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Vendee Magazine Kap Hoorn
Le Cléac’h at the Horn, Thomson in the cooler
Armel Le Cléac’h achieved the first of his main goals when he lead the Vendée Globe out of the Pacific Ocean today. The French skipper, who continues to exhibit his absolutely single minded determination had the briefest of smiles and a salutary champagne moment as he passed seven miles south of the legendary rocky island, leaving the Big South carrying a lead of over 760 miles ahead of second placed Alex Thomson (Hugo Boss), the sole British skipper in the race.
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Armel Le Cléac'h - Banque populaire VIII
When he passed Le Cléac'h (Banque Populaire VIII) established a new race reference time from Les Sables d'Olonne. His elapsed time is 47 days and 32 minutes, smashing the 2012-2013 record of François Gabart by 5 days 5 hours and 38 minutes, set during the last edition. After racing 17,480 miles making an average of 15.5kts since the start, the Banque Populaire VIII solo skipper passed Cape Horn at 1234hrs UTC, completing his 3,2,1 progression in successive Vendée Globe races. It is the first time he has led at the Horn, rounding third in 2009, and second by two and a half hours on January 1st 2013. Le Cléac’h makes the significant left turn, ready to climb back up the Atlantic, in moderate, favourable breezes, and enjoyed blue skies and a distant sighting of the island that marks the southern tip of South America.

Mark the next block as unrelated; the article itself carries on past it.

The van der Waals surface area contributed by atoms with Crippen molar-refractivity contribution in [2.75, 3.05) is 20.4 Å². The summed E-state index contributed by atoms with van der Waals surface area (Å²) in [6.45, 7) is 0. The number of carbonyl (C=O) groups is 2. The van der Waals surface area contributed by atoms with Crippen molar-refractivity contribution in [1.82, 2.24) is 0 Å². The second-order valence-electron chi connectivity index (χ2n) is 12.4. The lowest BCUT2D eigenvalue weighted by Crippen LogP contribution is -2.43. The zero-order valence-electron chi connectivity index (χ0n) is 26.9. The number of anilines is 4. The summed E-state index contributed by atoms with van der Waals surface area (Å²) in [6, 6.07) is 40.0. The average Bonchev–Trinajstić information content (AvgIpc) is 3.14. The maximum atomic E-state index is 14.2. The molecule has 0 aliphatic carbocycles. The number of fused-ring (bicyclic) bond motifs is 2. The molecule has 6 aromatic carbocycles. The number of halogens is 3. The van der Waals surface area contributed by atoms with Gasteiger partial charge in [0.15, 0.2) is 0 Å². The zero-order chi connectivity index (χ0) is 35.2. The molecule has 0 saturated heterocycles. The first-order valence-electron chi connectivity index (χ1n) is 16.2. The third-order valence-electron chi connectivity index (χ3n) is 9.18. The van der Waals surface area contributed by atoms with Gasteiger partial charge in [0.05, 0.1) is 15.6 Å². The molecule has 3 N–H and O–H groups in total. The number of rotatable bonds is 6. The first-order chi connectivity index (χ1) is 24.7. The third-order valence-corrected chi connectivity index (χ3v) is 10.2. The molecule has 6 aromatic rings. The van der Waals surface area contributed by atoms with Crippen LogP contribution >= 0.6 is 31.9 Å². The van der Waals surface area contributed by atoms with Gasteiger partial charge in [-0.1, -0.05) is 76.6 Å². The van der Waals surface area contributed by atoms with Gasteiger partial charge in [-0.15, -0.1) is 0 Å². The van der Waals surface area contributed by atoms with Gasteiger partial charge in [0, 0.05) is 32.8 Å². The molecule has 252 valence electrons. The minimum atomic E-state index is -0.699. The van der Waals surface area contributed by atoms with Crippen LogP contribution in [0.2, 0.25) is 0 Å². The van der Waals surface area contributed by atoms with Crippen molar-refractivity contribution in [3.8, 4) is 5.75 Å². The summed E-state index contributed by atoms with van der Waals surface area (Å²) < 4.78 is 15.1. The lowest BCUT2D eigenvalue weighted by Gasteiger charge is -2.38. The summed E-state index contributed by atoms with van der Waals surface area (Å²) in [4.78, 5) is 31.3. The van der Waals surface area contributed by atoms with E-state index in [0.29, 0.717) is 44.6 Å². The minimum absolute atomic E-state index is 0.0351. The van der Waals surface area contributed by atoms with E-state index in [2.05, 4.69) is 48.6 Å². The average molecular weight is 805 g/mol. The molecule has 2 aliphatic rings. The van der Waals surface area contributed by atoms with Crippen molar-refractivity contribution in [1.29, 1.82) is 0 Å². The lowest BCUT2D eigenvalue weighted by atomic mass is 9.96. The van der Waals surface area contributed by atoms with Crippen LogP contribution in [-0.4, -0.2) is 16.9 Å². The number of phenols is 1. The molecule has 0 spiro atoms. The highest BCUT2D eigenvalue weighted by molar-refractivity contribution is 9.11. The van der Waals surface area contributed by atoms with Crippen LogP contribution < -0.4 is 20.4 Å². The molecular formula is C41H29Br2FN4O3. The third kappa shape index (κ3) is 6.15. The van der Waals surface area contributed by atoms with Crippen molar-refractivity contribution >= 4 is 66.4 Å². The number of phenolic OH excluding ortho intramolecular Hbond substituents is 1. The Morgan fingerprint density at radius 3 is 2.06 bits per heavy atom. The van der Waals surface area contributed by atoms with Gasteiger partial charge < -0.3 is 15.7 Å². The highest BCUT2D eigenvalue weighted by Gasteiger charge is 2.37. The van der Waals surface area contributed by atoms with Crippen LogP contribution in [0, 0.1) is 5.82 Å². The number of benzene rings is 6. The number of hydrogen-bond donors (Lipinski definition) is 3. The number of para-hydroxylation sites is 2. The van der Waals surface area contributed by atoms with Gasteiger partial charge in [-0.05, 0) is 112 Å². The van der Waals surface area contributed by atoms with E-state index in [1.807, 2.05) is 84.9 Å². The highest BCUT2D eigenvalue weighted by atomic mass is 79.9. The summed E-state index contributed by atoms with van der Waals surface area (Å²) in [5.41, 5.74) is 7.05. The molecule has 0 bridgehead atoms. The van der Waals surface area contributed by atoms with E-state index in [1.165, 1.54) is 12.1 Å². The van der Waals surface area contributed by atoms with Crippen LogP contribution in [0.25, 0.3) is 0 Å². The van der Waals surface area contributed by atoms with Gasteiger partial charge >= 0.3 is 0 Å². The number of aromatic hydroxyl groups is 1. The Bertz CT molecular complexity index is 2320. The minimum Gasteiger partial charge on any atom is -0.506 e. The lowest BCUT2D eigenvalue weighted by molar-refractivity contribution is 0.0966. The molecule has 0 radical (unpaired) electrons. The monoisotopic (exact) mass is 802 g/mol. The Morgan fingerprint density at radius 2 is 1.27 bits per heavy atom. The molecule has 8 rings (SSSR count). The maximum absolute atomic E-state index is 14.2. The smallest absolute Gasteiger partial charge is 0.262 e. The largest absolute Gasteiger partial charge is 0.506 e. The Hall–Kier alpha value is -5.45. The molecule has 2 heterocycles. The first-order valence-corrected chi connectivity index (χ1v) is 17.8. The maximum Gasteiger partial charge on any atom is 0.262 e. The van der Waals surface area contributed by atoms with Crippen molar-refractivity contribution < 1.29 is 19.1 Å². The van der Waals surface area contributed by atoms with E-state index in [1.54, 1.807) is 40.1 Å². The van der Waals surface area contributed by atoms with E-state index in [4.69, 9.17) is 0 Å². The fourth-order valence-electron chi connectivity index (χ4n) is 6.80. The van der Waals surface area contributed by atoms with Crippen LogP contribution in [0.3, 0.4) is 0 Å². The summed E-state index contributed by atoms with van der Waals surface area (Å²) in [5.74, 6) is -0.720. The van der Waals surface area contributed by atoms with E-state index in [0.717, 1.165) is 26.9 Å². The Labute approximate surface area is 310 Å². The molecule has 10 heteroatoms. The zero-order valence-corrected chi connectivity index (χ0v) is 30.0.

But not for him was there a visible sign of any real emotional release as he bid adieu to the Big South, perhaps in part because it has proven slow and relatively benign – more head scratching than sinew stretching - compared with the duel, the hand to hand combat with his nemesis, Gabart during the 2012-13 race. During that race the top duo traded the lead fifteen times between Cape Leeuwin and Cape Horn. When Le Cléac’h crossed the Horn today he had monopolised the race since three days before Leeuwin. “It was an objective for me before the start to round the Horn in front.” Le Cléac’h said, “I knew that was going to be important for what lies ahead. Four years ago, I was just behind François. It’s nice to get away from the Southern Ocean.”
Speaking to Gabart on Vendée Globe LIVE! Le Cléac’h said: “It’s hard to compare with four years ago. I think (this time) we had tougher conditions in the Indian Ocean. It was colder down by the Kerguelens, whereas the ice gates (in 2012-2013) were quite some way north. Then, we had two deep lows under Australia, when we had to go to three reefs. I can remember that four years ago, I didn’t need to do that very much. So a rougher Indian and a more complicated Pacific than four years ago in terms of strategy and dealing with transitions.” He continued: “This afternoon I’ll be looking at the strategy for what lies ahead in the South Atlantic. It’s a bit complicated as we can’t always rely on the weather models here. We can imagine a big lateral separation with Alex in the South Atlantic. It should be fairly quick today, but the wind is set to ease tomorrow.”